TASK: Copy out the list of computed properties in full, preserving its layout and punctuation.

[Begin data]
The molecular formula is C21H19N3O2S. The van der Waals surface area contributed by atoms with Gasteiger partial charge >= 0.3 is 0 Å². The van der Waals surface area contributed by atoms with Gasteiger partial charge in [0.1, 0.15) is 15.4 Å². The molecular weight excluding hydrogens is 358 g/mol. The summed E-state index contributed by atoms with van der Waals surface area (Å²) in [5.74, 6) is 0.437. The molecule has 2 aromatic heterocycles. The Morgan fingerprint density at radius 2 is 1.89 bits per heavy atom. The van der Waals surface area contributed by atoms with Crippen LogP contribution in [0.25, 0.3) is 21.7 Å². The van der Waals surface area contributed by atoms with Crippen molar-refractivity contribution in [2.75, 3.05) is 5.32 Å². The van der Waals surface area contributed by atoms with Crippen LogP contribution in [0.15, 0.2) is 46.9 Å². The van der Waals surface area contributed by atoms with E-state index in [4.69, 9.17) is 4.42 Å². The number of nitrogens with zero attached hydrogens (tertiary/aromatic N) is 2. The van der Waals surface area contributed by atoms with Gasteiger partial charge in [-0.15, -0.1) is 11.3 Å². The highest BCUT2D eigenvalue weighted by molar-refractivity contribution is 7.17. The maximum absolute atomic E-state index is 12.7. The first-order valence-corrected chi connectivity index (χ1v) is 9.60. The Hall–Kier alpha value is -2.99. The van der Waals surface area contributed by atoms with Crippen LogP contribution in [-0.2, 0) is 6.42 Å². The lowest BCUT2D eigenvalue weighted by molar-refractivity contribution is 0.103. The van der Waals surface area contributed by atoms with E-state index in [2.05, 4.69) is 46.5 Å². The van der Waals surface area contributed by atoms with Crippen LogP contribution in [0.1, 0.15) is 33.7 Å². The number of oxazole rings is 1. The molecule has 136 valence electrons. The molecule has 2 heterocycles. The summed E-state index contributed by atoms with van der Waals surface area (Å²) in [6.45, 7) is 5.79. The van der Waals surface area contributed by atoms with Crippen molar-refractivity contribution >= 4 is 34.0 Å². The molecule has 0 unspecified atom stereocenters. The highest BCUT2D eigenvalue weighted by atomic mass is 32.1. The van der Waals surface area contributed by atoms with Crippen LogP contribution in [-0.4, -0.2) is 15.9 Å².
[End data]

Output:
The molecular formula is C21H19N3O2S. The van der Waals surface area contributed by atoms with Gasteiger partial charge >= 0.3 is 0 Å². The van der Waals surface area contributed by atoms with Gasteiger partial charge in [0.1, 0.15) is 15.4 Å². The molecular weight excluding hydrogens is 358 g/mol. The summed E-state index contributed by atoms with van der Waals surface area (Å²) in [5.74, 6) is 0.437. The molecule has 2 aromatic heterocycles. The Morgan fingerprint density at radius 2 is 1.89 bits per heavy atom. The van der Waals surface area contributed by atoms with Crippen LogP contribution in [0.25, 0.3) is 21.7 Å². The van der Waals surface area contributed by atoms with Crippen molar-refractivity contribution in [2.75, 3.05) is 5.32 Å². The van der Waals surface area contributed by atoms with Crippen LogP contribution in [0.15, 0.2) is 46.9 Å². The van der Waals surface area contributed by atoms with E-state index in [4.69, 9.17) is 4.42 Å². The number of nitrogens with zero attached hydrogens (tertiary/aromatic N) is 2. The van der Waals surface area contributed by atoms with Gasteiger partial charge in [-0.15, -0.1) is 11.3 Å². The highest BCUT2D eigenvalue weighted by molar-refractivity contribution is 7.17. The maximum absolute atomic E-state index is 12.7. The first-order valence-corrected chi connectivity index (χ1v) is 9.60. The Hall–Kier alpha value is -2.99. The van der Waals surface area contributed by atoms with Crippen LogP contribution in [-0.2, 0) is 6.42 Å². The lowest BCUT2D eigenvalue weighted by molar-refractivity contribution is 0.103. The van der Waals surface area contributed by atoms with E-state index in [2.05, 4.69) is 46.5 Å². The van der Waals surface area contributed by atoms with Crippen LogP contribution in [0.1, 0.15) is 33.7 Å². The number of oxazole rings is 1. The molecule has 136 valence electrons. The molecule has 2 heterocycles. The summed E-state index contributed by atoms with van der Waals surface area (Å²) in [6.45, 7) is 5.79. The van der Waals surface area contributed by atoms with Crippen molar-refractivity contribution >= 4 is 34.0 Å². The molecule has 0 unspecified atom stereocenters. The highest BCUT2D eigenvalue weighted by atomic mass is 32.1. The van der Waals surface area contributed by atoms with Crippen LogP contribution in [-0.4, -0.2) is 15.9 Å².